Generally diffuse and specular lobes are layered making use of the Fresnel reflectance at the interface. This simply means that the diffuse lobe is multiplied by 1-Fresnel while the specular lobe is added on top. Practically it means that when Fresnel is at max (at grazing angles) we have only reflections showing up. This ensure energy conservation in the material. Intuitively it does make sense physically because when the specular layer on top of the diffuse is at max all the light is reflected and does not have a chance to go through the specular layer and light up the diffuse base.
This layering model is basic enough that we can approach it on the fly ourself. Here the diffuse is getting too dark at grazing angles because we ain't using a real Fresnel (that should also be based on microfacets) but just Rd.N (direction dot normal). Anyway, the first two outputs are multiplied, the third is added and we get the fourth output.
This is a very easy and fast way to layer lobes however the discourse on the validity of this model is because the real physical way to layer materials should be to do multiple scattering between interfaces (that's what happens in real life.. light scatters multiple times between the two layers) but this would take longer and longer and would also produce much more variance without ad-hoc importance sampling.
However there're many other models that are more physically correct and that return more realistic renditions and also account for effects that the above model simply cannot. One of this is, - interfaced lambertians microfaceting. We won't spend time fully illustrating the model here, we just introduce that this model accounts also for the transmission at the interface and not only for the reflection. It's intuitive to see that if we have a physical layer above our diffuse layer when light passes through .. well the transmission factor should also be managed because if we see the diffuse component .. it means the specular layer on top is somehow transparent. More over, accounting for transmission will produce light backscattering effects that can't be approached with the simple model above.
Interfaced lambertians model is great for plastics, ceramics and generally any rough opaque material with on top a specular layer. While the underlying model is more complex than the simple layering we've seen above its parameters remain even simpler.
Because the model is about both diffuse and specular layers/lobes we consider it a standalone material. When the IOR is at 1.0 we don't have any specular layer computed .. light passes straight to the diffuse layer. Increasing the IOR will bring specular contribution in.
More over, we don't have two roughness params like with the diffuse+specular model, the roughness param here does work for both the diffuse and the specular layers. We've seen in Principled v Generalized that the roughness param has a big influence on the diffuse layer. So let's see how diffuse roughness behaves. Keep in mind that when IOR is at 1.0 no specular layer is computed.
Basically, the rougher the diffuse component the more backscattering we'll have. Values for diffuse roughness are : 0.0, 0.2, 0.5, 0.75 and 1.0.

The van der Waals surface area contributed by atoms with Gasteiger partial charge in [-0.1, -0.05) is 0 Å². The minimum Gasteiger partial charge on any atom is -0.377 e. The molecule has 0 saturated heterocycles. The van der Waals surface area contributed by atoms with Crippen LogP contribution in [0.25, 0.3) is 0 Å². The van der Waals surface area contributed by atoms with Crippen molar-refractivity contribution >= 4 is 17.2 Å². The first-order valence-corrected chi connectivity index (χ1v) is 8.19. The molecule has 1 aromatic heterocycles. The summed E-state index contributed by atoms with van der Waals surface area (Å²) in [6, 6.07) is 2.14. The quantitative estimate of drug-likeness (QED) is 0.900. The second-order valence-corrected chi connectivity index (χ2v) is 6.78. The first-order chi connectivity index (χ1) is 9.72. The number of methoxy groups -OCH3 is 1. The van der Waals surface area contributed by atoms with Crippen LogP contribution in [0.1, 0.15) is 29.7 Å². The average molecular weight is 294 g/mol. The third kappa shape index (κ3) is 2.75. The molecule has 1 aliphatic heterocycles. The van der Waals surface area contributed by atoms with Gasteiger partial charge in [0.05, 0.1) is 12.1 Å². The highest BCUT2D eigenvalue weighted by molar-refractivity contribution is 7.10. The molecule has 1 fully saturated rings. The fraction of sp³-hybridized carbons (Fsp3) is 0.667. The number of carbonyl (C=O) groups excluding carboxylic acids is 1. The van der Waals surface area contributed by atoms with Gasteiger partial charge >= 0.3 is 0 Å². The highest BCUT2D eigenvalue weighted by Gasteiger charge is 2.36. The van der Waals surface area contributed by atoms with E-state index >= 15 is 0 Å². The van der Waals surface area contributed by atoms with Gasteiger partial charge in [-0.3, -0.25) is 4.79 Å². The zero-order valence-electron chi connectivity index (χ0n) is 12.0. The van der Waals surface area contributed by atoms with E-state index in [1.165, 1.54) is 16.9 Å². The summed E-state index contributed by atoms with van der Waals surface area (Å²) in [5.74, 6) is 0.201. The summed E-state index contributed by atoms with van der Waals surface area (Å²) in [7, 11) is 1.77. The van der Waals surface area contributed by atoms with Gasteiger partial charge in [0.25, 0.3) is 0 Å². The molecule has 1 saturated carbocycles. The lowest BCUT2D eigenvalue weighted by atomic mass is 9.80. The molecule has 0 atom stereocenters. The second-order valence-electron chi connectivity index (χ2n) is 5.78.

Then as soon as we increase the IOR param, things start to get shiny. Here roughness is set back to 0 and IOR is at 1.5. You see how the material gives a real sense of lacquering giving deepness to the specular layer.
Now think about this. If reflections are stronger it means we have more reflected rays (vs transmitted rays) .. ie. less rays are going through the specular layer because they just bounce on it. This is another thing that this models can take care of .. diffuse dimming. However it does more. It takes care of chromaticity variations due to the IOR of the substrate on top. The green below (with specular IOR at 2.0) is not only darker but is a slightly different green than with a IOR of 1.5 or of 0. This also means that this model is energy conserving by construction.
Then as soon we have a specular layer controlled with the IOR param we can get back to our roughness and see how the whole model behaves with an higher roughness. Remember this will influence both layers. Roughness here is 0.32.
Let's compare the interfaced lambertian model with the classic one that just adds up layers based solely on Fresnel.
Because the classical model lacks the transmission factor at the interface it looks more flat with less nuances, it's less vivid and contrasted. We can see it a bit better below where we've zoomed in.
One final important thing to consider is that this model is fully stochastic. It means we pick up randomly a layer or the other based on some heuristics like the Fresnel factor. This means that with the same amount of samples it is way faster but it will also exhibit more variance. This ain't coping well if you use other non-stochastics materials (like other rombo materials or arnold std material) because when plain mats will be converged the stochastic one will not.
That's why we added an Extra Samples param. It's already set by default to 1 and we can leave it at that if we don't have fireflies or noise in the scene. Set it to 0 if you have some super sampling like for DOF or motion blur, there it will perform better than usual materials because with many samples the material convergence will go on pair with DOF or MoBlur convergence (while other materials will be over sampled). Below with 0 and 2 extra samples respectively, it's mainly some more noise on the indirect diffuse like on the bottom belly and on the paws in penumbra.
Below for example just because we use everywhere DiffuseInterfaced we leave the extra samples at 0 while cranking up the AA samples to 8 .. it takes less or more the same time a non stochastic material setup would take with AA at 4 but edge shadow etc. are smoother with 8 AAs and so it would be for DOF and/or MoBlur.